Governor Says Proposed Changes to Right-to-Know Law Could Unintentionally Undercut Public's Right to Access Government

From the Office of Governor John Lynch

CONCORD - Gov. John Lynch said today that proposed changes to the right-to-know law could unintentionally undercut the right of New Hampshire citizens to access and participate in government decisions, and asked a Senate Committee to amend the bill to better protect the public.

Gov. Lynch applauded the members of the Right-to-Know Study Commission, which drafted the legislation (HB 626), for working diligently to attempt to ensure that the public has the same right to access government records created with new technology, such as email, as they do paper records.

" Information technology cannot be allowed to frustrate New Hampshire's commitment to openness and accountability in government. We must do everything possible to ensure each citizen has an enforceable right to access public records and meetings, " Gov. Lynch wrote the Senate Public and Municipal Affairs Committee.

" I applaud many of the recommendations codified in the proposed legislation. New definitions make it clear that records stored on computer or by electronic means are covered by the law. New provisions clarify government's obligation to retain governmental records, and the proposed bill allows for storage in electronic form when appropriate. "

However, Gov. Lynch said, that some of the provisions of the legislation unintentionally would allow the public's business to be conducted outside of the public's eye or without meaningful public participation.

" In particular, I share concerns that provisions in the proposed bill regarding email communications might enable government officials to circumvent the quorum and open public meeting requirements of the law by authorizing non-public, sequential emails among various members of boards and commissions, " Gov. Lynch wrote.

That change, Gov. Lynch said, could allow members of public boards to hold all discussions by email prior to the meeting, and then simply ratify the decision at a meeting without the public having the opportunity to hear the discussion.

" I ask the Senate to consider amendments to the bill that would expressly prohibit the use of sequential emails between board or commission members that would violate the spirit of the Right-to-Know law. "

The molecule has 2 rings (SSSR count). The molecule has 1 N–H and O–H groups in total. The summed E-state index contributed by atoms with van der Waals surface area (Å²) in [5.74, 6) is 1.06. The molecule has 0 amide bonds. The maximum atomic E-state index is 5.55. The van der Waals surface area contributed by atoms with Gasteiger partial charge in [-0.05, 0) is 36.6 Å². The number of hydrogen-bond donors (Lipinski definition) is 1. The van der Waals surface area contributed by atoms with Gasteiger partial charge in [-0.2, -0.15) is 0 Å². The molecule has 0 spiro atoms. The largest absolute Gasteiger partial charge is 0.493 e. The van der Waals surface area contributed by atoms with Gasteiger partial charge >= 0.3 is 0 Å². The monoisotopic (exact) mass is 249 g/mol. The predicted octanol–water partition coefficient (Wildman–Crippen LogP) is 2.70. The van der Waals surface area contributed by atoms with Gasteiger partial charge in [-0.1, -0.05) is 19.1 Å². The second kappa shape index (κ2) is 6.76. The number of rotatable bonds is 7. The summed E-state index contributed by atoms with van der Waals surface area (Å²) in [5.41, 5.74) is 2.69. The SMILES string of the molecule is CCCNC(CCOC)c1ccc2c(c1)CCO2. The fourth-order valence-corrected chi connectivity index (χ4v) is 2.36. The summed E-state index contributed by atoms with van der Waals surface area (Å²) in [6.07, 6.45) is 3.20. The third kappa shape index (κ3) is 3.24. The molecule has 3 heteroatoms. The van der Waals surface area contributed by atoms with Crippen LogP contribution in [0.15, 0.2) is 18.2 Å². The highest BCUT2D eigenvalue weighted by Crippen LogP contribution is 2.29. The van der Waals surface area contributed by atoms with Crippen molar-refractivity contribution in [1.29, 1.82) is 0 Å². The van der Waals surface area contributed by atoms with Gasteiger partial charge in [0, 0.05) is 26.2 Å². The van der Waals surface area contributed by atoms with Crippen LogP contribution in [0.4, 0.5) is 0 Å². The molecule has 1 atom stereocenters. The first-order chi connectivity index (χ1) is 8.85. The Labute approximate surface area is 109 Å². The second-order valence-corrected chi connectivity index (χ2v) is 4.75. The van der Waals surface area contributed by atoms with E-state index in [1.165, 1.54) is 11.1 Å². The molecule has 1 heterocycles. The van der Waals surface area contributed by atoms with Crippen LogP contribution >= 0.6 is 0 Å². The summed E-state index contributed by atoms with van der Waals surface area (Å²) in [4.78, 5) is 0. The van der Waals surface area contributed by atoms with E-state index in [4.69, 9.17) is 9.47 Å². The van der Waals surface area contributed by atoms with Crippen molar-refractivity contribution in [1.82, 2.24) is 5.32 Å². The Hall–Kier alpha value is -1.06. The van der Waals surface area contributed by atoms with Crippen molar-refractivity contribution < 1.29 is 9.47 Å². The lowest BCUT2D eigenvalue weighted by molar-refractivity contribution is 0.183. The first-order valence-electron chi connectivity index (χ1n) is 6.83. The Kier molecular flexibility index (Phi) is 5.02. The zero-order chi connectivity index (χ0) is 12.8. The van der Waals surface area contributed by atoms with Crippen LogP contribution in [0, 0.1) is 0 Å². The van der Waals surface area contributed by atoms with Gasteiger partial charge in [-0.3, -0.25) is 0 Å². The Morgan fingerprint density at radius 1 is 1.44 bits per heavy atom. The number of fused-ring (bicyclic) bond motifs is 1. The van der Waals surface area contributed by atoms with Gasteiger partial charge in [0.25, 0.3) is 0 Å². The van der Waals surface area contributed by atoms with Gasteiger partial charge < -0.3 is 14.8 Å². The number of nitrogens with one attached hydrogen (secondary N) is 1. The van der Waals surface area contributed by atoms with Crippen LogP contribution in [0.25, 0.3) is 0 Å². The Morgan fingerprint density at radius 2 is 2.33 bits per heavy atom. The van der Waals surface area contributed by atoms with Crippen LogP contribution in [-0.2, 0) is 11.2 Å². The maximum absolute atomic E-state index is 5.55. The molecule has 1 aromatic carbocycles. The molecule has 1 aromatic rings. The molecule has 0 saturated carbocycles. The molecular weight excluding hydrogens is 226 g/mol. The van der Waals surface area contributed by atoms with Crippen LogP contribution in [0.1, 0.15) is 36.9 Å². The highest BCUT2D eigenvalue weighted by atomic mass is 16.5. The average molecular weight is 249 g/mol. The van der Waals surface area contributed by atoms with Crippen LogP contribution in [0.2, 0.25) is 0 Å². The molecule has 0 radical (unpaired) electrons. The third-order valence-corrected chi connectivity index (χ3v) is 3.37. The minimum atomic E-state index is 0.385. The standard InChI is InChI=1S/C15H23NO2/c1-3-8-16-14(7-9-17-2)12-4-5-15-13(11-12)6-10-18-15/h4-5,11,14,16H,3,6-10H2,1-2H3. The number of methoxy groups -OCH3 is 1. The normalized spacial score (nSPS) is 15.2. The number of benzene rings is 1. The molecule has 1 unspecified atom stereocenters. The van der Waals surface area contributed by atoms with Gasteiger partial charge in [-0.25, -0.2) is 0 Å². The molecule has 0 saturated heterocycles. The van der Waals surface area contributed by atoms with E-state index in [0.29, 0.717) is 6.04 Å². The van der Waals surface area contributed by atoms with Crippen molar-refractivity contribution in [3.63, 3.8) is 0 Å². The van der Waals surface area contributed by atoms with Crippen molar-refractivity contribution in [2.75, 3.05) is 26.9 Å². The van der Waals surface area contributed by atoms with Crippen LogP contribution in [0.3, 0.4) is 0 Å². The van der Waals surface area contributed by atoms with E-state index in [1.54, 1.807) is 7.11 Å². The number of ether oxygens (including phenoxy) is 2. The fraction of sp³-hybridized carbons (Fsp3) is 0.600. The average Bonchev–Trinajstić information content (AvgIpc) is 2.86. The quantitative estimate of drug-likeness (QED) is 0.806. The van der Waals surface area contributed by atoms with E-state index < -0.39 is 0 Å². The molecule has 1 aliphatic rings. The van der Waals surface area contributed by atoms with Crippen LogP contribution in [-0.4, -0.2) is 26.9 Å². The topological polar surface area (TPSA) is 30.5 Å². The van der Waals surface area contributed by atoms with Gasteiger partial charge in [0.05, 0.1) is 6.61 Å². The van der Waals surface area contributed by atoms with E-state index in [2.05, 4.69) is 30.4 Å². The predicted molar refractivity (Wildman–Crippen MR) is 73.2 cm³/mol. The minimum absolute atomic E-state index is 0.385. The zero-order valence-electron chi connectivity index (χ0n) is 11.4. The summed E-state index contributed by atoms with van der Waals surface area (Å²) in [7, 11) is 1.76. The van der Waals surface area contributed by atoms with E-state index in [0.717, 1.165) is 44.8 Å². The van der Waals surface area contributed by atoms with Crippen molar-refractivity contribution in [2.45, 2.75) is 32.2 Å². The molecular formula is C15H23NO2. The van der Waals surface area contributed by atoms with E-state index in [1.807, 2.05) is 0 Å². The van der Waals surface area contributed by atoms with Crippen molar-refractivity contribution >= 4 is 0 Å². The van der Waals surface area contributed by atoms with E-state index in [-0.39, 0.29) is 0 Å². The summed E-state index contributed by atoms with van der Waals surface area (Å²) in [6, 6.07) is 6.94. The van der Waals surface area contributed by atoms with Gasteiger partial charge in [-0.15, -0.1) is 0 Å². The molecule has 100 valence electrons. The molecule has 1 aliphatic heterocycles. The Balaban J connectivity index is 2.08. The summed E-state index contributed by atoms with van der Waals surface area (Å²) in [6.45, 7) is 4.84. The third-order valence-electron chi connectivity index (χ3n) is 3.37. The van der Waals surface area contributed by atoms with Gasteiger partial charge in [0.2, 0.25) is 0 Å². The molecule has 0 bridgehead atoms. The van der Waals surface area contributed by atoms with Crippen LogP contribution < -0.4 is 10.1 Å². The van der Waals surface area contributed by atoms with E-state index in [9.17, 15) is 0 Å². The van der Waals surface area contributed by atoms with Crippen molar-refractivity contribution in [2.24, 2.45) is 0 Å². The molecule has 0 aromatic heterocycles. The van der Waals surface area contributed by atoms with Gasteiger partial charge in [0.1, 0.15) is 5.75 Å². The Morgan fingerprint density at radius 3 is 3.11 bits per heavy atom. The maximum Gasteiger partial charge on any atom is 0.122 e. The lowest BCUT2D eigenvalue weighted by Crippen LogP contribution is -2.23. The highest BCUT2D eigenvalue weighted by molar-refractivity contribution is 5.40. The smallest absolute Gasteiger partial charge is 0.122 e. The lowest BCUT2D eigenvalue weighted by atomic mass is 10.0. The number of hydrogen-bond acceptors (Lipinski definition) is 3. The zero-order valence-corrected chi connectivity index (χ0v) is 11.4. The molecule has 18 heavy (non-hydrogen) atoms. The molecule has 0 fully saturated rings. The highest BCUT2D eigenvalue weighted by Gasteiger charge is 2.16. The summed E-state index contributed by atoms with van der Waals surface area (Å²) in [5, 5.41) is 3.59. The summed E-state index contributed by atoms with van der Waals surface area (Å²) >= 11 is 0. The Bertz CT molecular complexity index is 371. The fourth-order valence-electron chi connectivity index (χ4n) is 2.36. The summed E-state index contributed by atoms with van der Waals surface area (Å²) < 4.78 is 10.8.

A copy of Gov. Lynch's letter is attached.


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March 22, 2006


The Honorable Sheila Roberge, Chairman
Senate Public and Municipal Affairs Committee
State House, Room 103
Concord, NH 03301

Re: HB 626-FN-LOCAL, relative to the right-to-know law

Dear Senator Roberge and Committee Members:

I recognize the diligent work of the Right-to-Know Study Commission and I support the Legislature's efforts to update the State's Right-to-Know law. Recent computer and technology advancements have dramatically improved the ability of state and local governments to provide services and information to New Hampshire's citizens. New Hampshire's state and local governments have a long tradition of reliance on volunteer citizen participation, and technology improvements have made it far easier for some individuals to become actively involved in state affairs. Information technology also has modernized our methods of communication, and many citizens now have the ability to conduct government business from remote locations.

These benefits, however, pose new challenges. Information technology cannot be allowed to frustrate New Hampshire's commitment to openness and accountability in government. We must do everything possible to ensure each citizen has an enforceable right to access public records and meetings.

I applaud many of the recommendations codified in the proposed legislation. New definitions make it clear that records stored on computer or by electronic means are covered by the law. New provisions clarify government's obligation to retain governmental records, and the proposed bill allows for storage in electronic form when appropriate.

At the same, I believe that the proposed legislation must be improved to ensure that meetings and decision-making by public officials can be accessed in a timely and complete manner. In particular, I share concerns that provisions in the proposed bill regarding email communications might enable government officials to circumvent the quorum and open public meeting requirements of the law by authorizing non-public, sequential emails among various members of boards and commissions. I ask the Senate to consider amendments to the bill that would expressly prohibit the use of sequential emails between board or commission members that would violate the spirit of the Right-to-Know law. Thank you for your consideration.

Sincerely,

John H. Lynch
Governor